Jesse Simpson had been weed-whacking grass along the side of road, but blood and debris were found right in the middle of the intersection where he was struck and killed by Eric Lively’s pickup truck.

On Thursday, the sixth day of the 45-year-old Lively’s murder trial, a California Highway Patrol officer testified that the point of impact was in the middle of the intersection of Eileen Road and Debbie Lane in Shelter Cove. And according to a Sheriff’s Department evidence technician, that’s also where Simpson’s blood was pooled.

Lively’s defense attorney Russ Clanton has said Lively, despite his statements about wanting to kill Simpson, had no intention of running over him the afternoon of May 3. Clanton says Simpson himself caused the accident by jumping in front of Lively’s truck and hitting it with his weed-whacker.

There was evidence presented Thursday to support that theory, and also some evidence that cast doubt on Lively’s claim that Simpson could have been talking and walking immediately after he was hit.


CHP Officer Juan Lopez, under questioning by Clanton, testified that in his opinion Simpson was struck in the middle of the intersection, several feet from the grass. The windshield on the driver’s side was cracked, and Lopez agreed with Clanton that the crack “has a circular configuration.” There was some brown debris around the cracked glass.

For the first time today, evidence was presented that Lively had a German Shepherd dog in the cab of his truck. Clanton has said Lively was out looking for his loose dog “Grizz” when he encountered Simpson. Officer Lopez saw the dog in the truck and took photos.

Lopez also testified that Lively was still at the accident scene when he arrived. Simpson and all emergency personnel were gone. Lopez said Lively identified himself and produced his driver’s license. He volunteered that he and Simpson had a “negative history,” but insisted repeatedly that Simpson had jumped out in front of him and he hadn’t meant to hit him.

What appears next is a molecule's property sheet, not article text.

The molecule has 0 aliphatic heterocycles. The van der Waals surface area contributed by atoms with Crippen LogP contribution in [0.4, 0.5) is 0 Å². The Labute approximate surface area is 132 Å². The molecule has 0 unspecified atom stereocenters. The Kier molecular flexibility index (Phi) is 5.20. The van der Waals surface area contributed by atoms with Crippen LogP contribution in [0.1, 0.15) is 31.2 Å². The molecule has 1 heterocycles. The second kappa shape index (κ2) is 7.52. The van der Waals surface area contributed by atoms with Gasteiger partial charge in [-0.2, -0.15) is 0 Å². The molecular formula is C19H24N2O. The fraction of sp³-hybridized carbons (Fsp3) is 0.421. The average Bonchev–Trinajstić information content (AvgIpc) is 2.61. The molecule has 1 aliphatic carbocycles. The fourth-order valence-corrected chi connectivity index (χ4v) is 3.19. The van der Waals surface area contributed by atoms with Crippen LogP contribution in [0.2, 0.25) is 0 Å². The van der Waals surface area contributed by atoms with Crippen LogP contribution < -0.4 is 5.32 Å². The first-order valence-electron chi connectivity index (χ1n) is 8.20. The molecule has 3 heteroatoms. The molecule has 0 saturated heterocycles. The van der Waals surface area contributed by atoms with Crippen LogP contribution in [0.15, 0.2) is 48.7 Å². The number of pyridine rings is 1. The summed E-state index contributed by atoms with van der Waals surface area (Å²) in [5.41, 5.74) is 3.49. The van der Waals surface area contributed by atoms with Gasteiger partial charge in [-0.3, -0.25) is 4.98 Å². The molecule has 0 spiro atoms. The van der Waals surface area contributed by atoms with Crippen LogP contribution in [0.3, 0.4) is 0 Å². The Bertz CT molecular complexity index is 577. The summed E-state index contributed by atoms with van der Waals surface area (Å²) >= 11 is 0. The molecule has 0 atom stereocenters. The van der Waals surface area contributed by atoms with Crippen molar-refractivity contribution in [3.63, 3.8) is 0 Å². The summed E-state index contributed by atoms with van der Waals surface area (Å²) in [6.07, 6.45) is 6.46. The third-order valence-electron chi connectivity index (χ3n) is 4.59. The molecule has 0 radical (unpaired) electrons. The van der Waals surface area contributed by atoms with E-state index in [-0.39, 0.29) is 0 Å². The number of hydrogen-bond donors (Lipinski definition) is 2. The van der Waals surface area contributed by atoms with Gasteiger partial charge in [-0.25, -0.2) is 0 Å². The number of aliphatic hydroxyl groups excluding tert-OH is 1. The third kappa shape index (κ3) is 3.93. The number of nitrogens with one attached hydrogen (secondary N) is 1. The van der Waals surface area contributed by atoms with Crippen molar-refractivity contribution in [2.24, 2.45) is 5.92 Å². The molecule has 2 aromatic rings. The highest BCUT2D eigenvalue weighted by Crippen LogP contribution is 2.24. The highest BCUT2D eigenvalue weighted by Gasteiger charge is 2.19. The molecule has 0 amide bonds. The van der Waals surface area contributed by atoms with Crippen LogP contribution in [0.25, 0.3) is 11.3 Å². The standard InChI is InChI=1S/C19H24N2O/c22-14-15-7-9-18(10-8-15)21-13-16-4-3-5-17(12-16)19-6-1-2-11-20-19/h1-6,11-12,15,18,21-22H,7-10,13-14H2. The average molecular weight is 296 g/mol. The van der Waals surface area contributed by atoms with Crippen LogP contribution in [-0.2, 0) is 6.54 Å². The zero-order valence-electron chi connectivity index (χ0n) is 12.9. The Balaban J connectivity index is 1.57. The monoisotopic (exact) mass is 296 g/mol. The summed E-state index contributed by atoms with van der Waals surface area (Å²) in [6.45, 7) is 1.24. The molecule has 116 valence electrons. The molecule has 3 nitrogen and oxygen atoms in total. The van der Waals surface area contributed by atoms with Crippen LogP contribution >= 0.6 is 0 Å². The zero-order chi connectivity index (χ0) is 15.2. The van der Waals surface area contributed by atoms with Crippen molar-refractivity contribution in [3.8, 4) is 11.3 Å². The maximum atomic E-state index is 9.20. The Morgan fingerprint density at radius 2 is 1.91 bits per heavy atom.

CHP Officer Michael Cole also spoke with Lively. Under questioning by Deputy District Attorney Adrian Kamada, Cole said Lively told him “When I hit Jesse, I didn’t think I’d be charged.”

Challenged by Clanton over whether that statement was recorded, Cole said he wasn’t sure whether his recording microphone was on. If it was, the officer said, the recording should be on CD and available as evidence.

It’s been confirmed that Lively tried to help Simpson, then drove to the Shelter Cove Volunteer Fire Department to report the incident. After that he went home to get a towel and water for Simpson. While there, however, he also told his teen-age daughter not to call police and gave her a leather case containing cash and jewelry.

Earlier in the week and even earlier that day, Lively had talked about killing his neighbor. He was convinced Jesse Simpson and his brother were stealing from him, and also convinced the “cops” were not on his side. At his work site a couple of hours before the fatal crash, Lively had been taking practice shots with his compound bow.

And when he left work, according to his boss, Lively asked that if anything happened to him, his belongings be sold and the proceeds given to his children. Lively has a teenage daughter and two younger sons.

Lively told Officer Lopez that when Simpson was hit, he said he wanted to go home and managed to walk to the side of the road. But the pathologist who performed his autopsy testified Thursday that Simpson would have been “immediately unconscious, then dead.”

Dr. Mark Super conducted Simpson’s autopsy two days after he was killed. Super said Simpson had a skull fracture, his brain was bruised and bleeding and there was a tear in the base of his brain stem.

That tear alone would be “incompatible with life,” Super said.

Super said he believed Simpson’s head injuries were caused by his head hitting the ground.

Simpson, 42, had numerous other injuries including a fractured leg, fractured pelvis, fractured collarbone and fractured rib. More than a liter of blood was found in his abdomen.

Simpson stopped breathing in the ambulance on the way to Shelter Cove Airport. After more than 30 minutes of CPR he was pronounced dead.

Testimony was expected to continue today before Judge Christopher Wilson.